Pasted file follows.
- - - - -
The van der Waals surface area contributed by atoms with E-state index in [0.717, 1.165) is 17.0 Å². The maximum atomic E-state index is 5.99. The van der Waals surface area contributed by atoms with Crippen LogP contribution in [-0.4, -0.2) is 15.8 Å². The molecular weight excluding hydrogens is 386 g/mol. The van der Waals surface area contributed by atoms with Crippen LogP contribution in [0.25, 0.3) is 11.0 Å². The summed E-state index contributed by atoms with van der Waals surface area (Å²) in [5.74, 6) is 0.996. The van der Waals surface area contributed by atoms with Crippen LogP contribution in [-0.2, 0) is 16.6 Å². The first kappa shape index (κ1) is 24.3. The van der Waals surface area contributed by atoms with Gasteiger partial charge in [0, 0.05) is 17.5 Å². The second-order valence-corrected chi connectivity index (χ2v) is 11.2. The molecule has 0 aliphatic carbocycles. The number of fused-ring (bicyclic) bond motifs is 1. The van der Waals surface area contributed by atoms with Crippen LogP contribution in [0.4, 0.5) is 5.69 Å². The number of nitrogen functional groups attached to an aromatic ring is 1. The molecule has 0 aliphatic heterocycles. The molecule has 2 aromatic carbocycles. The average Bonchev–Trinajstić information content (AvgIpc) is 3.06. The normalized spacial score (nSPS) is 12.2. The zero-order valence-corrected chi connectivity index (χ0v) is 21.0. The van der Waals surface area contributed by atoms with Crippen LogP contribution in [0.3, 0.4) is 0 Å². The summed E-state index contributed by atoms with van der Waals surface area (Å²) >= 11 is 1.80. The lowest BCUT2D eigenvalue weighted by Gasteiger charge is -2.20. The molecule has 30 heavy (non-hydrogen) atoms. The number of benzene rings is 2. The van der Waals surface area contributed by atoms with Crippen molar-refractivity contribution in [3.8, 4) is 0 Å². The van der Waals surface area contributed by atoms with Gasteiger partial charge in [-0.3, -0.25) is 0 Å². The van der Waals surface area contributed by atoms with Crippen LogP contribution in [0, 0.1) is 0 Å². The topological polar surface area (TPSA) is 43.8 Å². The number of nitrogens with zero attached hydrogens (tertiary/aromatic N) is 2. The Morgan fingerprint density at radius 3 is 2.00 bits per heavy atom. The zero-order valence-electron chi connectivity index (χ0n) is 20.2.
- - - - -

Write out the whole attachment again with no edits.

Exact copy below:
The van der Waals surface area contributed by atoms with E-state index in [0.717, 1.165) is 17.0 Å². The maximum atomic E-state index is 5.99. The van der Waals surface area contributed by atoms with Crippen LogP contribution in [-0.4, -0.2) is 15.8 Å². The molecular weight excluding hydrogens is 386 g/mol. The van der Waals surface area contributed by atoms with Crippen LogP contribution in [0.25, 0.3) is 11.0 Å². The summed E-state index contributed by atoms with van der Waals surface area (Å²) in [5.74, 6) is 0.996. The van der Waals surface area contributed by atoms with Crippen LogP contribution in [-0.2, 0) is 16.6 Å². The first kappa shape index (κ1) is 24.3. The van der Waals surface area contributed by atoms with Gasteiger partial charge in [0, 0.05) is 17.5 Å². The second-order valence-corrected chi connectivity index (χ2v) is 11.2. The molecule has 0 aliphatic carbocycles. The number of fused-ring (bicyclic) bond motifs is 1. The van der Waals surface area contributed by atoms with Crippen LogP contribution in [0.4, 0.5) is 5.69 Å². The number of nitrogen functional groups attached to an aromatic ring is 1. The molecule has 0 aliphatic heterocycles. The molecule has 2 aromatic carbocycles. The average Bonchev–Trinajstić information content (AvgIpc) is 3.06. The normalized spacial score (nSPS) is 12.2. The zero-order valence-corrected chi connectivity index (χ0v) is 21.0. The van der Waals surface area contributed by atoms with Crippen LogP contribution in [0.3, 0.4) is 0 Å². The summed E-state index contributed by atoms with van der Waals surface area (Å²) >= 11 is 1.80. The lowest BCUT2D eigenvalue weighted by Gasteiger charge is -2.20. The molecule has 30 heavy (non-hydrogen) atoms. The number of benzene rings is 2. The van der Waals surface area contributed by atoms with Crippen molar-refractivity contribution in [3.8, 4) is 0 Å². The van der Waals surface area contributed by atoms with Gasteiger partial charge in [-0.3, -0.25) is 0 Å². The van der Waals surface area contributed by atoms with Crippen LogP contribution in [0, 0.1) is 0 Å². The topological polar surface area (TPSA) is 43.8 Å². The number of nitrogens with zero attached hydrogens (tertiary/aromatic N) is 2. The Morgan fingerprint density at radius 3 is 2.00 bits per heavy atom. The zero-order valence-electron chi connectivity index (χ0n) is 20.2.